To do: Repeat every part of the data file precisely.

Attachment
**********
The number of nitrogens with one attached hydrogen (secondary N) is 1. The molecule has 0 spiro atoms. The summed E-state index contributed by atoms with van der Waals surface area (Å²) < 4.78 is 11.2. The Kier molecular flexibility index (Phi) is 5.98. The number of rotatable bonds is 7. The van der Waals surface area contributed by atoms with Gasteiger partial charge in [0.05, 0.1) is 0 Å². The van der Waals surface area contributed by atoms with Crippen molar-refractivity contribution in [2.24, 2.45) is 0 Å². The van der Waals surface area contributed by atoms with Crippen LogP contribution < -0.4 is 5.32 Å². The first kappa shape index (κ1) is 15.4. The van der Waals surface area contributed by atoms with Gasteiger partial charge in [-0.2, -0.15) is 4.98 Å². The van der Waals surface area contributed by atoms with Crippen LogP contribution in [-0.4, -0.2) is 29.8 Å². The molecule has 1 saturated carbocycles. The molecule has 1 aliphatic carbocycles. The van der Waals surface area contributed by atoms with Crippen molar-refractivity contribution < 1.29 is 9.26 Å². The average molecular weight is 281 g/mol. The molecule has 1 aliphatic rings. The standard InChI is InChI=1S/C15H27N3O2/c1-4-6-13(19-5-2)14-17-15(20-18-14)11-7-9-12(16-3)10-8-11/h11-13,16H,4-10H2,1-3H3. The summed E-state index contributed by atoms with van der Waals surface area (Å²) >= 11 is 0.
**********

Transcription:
The number of nitrogens with one attached hydrogen (secondary N) is 1. The molecule has 0 spiro atoms. The summed E-state index contributed by atoms with van der Waals surface area (Å²) < 4.78 is 11.2. The Kier molecular flexibility index (Phi) is 5.98. The number of rotatable bonds is 7. The van der Waals surface area contributed by atoms with Gasteiger partial charge in [0.05, 0.1) is 0 Å². The van der Waals surface area contributed by atoms with Crippen molar-refractivity contribution in [2.24, 2.45) is 0 Å². The van der Waals surface area contributed by atoms with Crippen LogP contribution < -0.4 is 5.32 Å². The first kappa shape index (κ1) is 15.4. The van der Waals surface area contributed by atoms with Gasteiger partial charge in [-0.2, -0.15) is 4.98 Å². The van der Waals surface area contributed by atoms with Crippen LogP contribution in [-0.4, -0.2) is 29.8 Å². The molecule has 1 saturated carbocycles. The molecule has 1 aliphatic carbocycles. The van der Waals surface area contributed by atoms with Crippen molar-refractivity contribution < 1.29 is 9.26 Å². The average molecular weight is 281 g/mol. The molecule has 1 aliphatic rings. The standard InChI is InChI=1S/C15H27N3O2/c1-4-6-13(19-5-2)14-17-15(20-18-14)11-7-9-12(16-3)10-8-11/h11-13,16H,4-10H2,1-3H3. The summed E-state index contributed by atoms with van der Waals surface area (Å²) >= 11 is 0.